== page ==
-They don't know, or are confused about their values (should I be rich, or is money evil?).

These kinds of things. I look at my parents friends (in their 50's to 70's), and they've blown *decades*. You'd think by seeing so many ups and downs in the economy over their lifetime, at some point they jump on the bandwagon and buy real estate when its down. Or buy stocks when they're down. Or invest in a business when X happens.

They've had *decades* of possible experience in seeing things happen. Wouldn't that benefit you by the time you're 55 or 72? I think it comes from a closed traditional education (k-12, and college which doesn't emphasis entrepreneurship or investing, or investing in yourself). Plus a closed "outside education", at church or social activities.

Living through all the economic opportunities of the last 50 years and not seeing them, would be like living next to the Pyramids being built, but not seeing them.
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Old 09-10-2010, 08:14 AM
 
Location: San Diego California
6,797 posts, read 6,651,031 times
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Quote:
Originally Posted by John23 View Post
A lot of this I attribute to blown education.

-They never got serious about money.
-They live too far in the past.
-They don't know, or are confused about their values (should I be rich, or is money evil?).

These kinds of things. I look at my parents friends (in their 50's to 70's), and they've blown *decades*. You'd think by seeing so many ups and downs in the economy over their lifetime, at some point they jump on the bandwagon and buy real estate when its down. Or buy stocks when they're down. Or invest in a business when X happens.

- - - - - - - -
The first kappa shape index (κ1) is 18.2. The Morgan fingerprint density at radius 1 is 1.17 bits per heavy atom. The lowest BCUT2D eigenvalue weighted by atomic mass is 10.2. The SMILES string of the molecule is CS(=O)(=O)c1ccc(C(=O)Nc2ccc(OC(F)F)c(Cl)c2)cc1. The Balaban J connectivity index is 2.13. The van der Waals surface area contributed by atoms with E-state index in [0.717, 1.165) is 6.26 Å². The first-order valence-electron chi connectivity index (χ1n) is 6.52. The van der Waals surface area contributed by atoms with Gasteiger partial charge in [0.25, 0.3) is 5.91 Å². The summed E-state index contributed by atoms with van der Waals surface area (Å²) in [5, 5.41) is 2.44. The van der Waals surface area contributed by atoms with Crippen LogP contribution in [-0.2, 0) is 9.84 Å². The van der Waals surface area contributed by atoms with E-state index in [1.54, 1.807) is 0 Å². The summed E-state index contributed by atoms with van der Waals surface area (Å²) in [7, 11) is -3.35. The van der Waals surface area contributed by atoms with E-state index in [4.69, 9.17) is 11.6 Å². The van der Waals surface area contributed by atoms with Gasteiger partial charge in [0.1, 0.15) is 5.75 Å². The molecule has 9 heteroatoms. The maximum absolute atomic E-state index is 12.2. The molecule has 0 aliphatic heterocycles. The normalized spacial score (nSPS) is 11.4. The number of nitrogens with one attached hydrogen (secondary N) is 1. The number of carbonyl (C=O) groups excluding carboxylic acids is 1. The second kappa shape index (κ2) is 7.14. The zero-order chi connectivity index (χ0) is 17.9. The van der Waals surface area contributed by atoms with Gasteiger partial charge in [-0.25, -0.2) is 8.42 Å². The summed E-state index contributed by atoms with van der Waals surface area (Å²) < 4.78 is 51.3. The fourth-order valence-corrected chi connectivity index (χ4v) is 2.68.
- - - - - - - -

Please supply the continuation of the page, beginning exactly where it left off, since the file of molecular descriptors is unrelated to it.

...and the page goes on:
They've had *decades* of possible experience in seeing things happen. Wouldn't that benefit you by the time you're 55 or 72? I think it comes from a closed traditional education (k-12, and college which doesn't emphasis entrepreneurship or investing, or investing in yourself). Plus a closed "outside education", at church or social activities.

Living through all the economic opportunities of the last 50 years and not seeing them, would be like living next to the Pyramids being built, but not seeing them.
It has a lot less to do with their education, than their culture. You are talking about the "me" generation who lived thru the good times and expected them to continue forever. Having never lived thru really tough times, they cannot relate to concepts like self discipline, and self sacrifice.